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A team of Israeli and American researchers has identified the single gene mutation which causes a rare neurological disorder in children.

The disorder causes neurological degeneration and developmental regression in apparently healthy children, beginning between the ages of 3 to 6. These patients gradually lose motor, cognitive, and speech functions, becoming fully dependent on caregivers at between 15 and 20 years of age.

The study, conducted by researchers from Hebrew University of Jerusalem's Faculty of Medicine and the city's Hadassah Medical Center, Pennsylvania State University's College of Medicine, and a multinational team of researchers, was published Thursday in The American Journal of Human Genetics.

In the study, the root of this yet-unnamed neurological disorder was found to be in a single spontaneously occurring (not inherited) gene mutation, shown to be caused by ribosomal RNA flooding patients' bodies. The affected gene, named UTBF, is responsible for RNA formation. The single error represents approximately three billion "letters" in a human's DNA.

Ribosomes are made of ribosomal proteins and RNA, and are responsible for production and translation of cell proteins. Pennsylvania State University's Dr. George-Lucian Moldovan confirmed Elpeleg's findings, which showed that the affected children suffered from an excess in ribosomal RNA which floods and poisons their brain cells.

Seven children from Canada, France, Israel, Russia, and the United States are now identified as suffering from this disorder. All of these children have the same genetic error which is absent in unaffected individuals, allowing scientists to determine that the error does, in fact, cause the neurological degeneration.

No cure has yet been found, but identifying the mutation is a breakthrough which may allow preventive therapies and treatment later on.

"Science may not be able to repair the gene, but now that our findings are published, it may be possible to make early identification of the disease and in the future find ways to prevent such a serious deterioration," Hadassah Medical Center Genetics Deparmtnet Head Professor Orly Elpeleg said.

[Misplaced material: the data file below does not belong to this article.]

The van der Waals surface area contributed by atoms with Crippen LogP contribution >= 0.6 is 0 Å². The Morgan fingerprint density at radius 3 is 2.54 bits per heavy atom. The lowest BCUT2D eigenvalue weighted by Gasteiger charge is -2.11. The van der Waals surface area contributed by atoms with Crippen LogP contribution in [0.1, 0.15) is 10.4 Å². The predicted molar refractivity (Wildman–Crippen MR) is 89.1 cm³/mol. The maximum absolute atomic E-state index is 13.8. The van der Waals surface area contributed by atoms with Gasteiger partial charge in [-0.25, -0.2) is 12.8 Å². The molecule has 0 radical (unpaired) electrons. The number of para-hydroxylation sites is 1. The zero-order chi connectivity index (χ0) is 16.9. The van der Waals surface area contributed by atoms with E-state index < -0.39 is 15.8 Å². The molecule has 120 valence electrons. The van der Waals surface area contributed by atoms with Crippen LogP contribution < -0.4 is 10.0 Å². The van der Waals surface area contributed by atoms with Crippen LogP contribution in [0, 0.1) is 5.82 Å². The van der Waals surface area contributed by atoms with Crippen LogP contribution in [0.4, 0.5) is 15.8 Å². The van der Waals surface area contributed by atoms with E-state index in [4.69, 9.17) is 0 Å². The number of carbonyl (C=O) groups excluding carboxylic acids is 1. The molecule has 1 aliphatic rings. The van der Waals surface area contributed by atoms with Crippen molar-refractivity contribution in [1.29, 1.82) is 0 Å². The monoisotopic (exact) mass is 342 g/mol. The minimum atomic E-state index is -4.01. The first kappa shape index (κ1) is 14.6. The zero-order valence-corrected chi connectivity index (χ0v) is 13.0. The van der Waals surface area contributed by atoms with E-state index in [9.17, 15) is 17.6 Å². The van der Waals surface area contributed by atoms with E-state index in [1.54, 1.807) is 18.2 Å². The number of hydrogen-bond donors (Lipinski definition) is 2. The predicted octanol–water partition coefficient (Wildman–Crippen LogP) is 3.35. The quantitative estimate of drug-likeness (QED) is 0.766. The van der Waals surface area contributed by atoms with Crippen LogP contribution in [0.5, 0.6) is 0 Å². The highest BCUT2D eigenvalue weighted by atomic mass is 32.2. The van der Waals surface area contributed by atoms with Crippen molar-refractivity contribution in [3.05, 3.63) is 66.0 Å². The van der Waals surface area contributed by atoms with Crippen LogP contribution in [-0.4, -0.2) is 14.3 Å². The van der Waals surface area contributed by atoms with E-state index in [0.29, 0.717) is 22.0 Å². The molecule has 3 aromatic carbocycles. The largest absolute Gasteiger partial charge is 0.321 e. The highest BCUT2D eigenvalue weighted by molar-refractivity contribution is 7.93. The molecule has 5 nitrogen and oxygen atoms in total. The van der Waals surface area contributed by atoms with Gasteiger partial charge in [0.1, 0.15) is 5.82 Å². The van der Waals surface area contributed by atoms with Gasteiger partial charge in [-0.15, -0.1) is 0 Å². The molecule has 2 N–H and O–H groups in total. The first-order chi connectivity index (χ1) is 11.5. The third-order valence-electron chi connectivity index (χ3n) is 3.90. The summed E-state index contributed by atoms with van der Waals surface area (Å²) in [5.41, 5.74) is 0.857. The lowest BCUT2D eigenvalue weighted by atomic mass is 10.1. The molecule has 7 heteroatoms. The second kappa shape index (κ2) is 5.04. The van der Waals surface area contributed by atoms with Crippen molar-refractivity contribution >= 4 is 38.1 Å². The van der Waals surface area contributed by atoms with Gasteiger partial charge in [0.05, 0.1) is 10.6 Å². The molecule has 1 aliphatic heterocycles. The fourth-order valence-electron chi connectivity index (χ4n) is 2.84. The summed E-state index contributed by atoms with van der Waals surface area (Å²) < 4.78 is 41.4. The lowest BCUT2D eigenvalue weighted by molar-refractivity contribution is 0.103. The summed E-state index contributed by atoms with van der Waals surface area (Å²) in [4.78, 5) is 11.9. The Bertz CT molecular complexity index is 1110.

Elpeleg was first exposed to the disease when she met a young girl suffering from it at Hadassah Hospital.

"Several years ago, I saw a patient who was healthy until the age of 3, and then experienced a disturbance in her walking and motor function, speech and cognition," Elpeleg said. "Around that time, we had introduced deep-sequencing technology for clinical use at Hadassah, which enabled us to read all the coding genetic material of a person within a couple of days, in order to identify genetic defects."

"Searching for similar genetic defects in this database, we found a 9-year-old boy who had been treated at Hadassah and now lives in Russia. The boy had been healthy until the age of 5, and then displayed neurological deterioration just like the girl I had diagnosed.

"Dr. Simon Edvardson, a pediatric neurologist at Hadassah, flew to Russia, examined the boy, took genetic samples from him and from his parents and confirmed that his illness was identical to that of the Israeli girl. We then knew we had identified a new disease that was not recognized in medical literature."

By comparing the data in a program called "Gene Matcher," the researchers found several more children around the world who shared an identical genetic defect and the same course of disease.

"Our study links neuronal degeneration in childhood with altered rDNA chromatin status and rRNA metabolism. It is the first time that an excess of ribosomal RNA has been linked to a genetic disease in humans," Elpeleg explained.

"It's a sad disease, which harms children who developed normally for several years, and suddenly they stop. They're regular children who wake up one day and start limping and forgetting words they previously knew. They turn from functioning and developing children to children who gradually suffer severe and unexplained retardation, and who become invalids of varying degrees."

Since 2010, Hadassah has assembled the largest genetic mapping database in Israel, of about 2400 patients.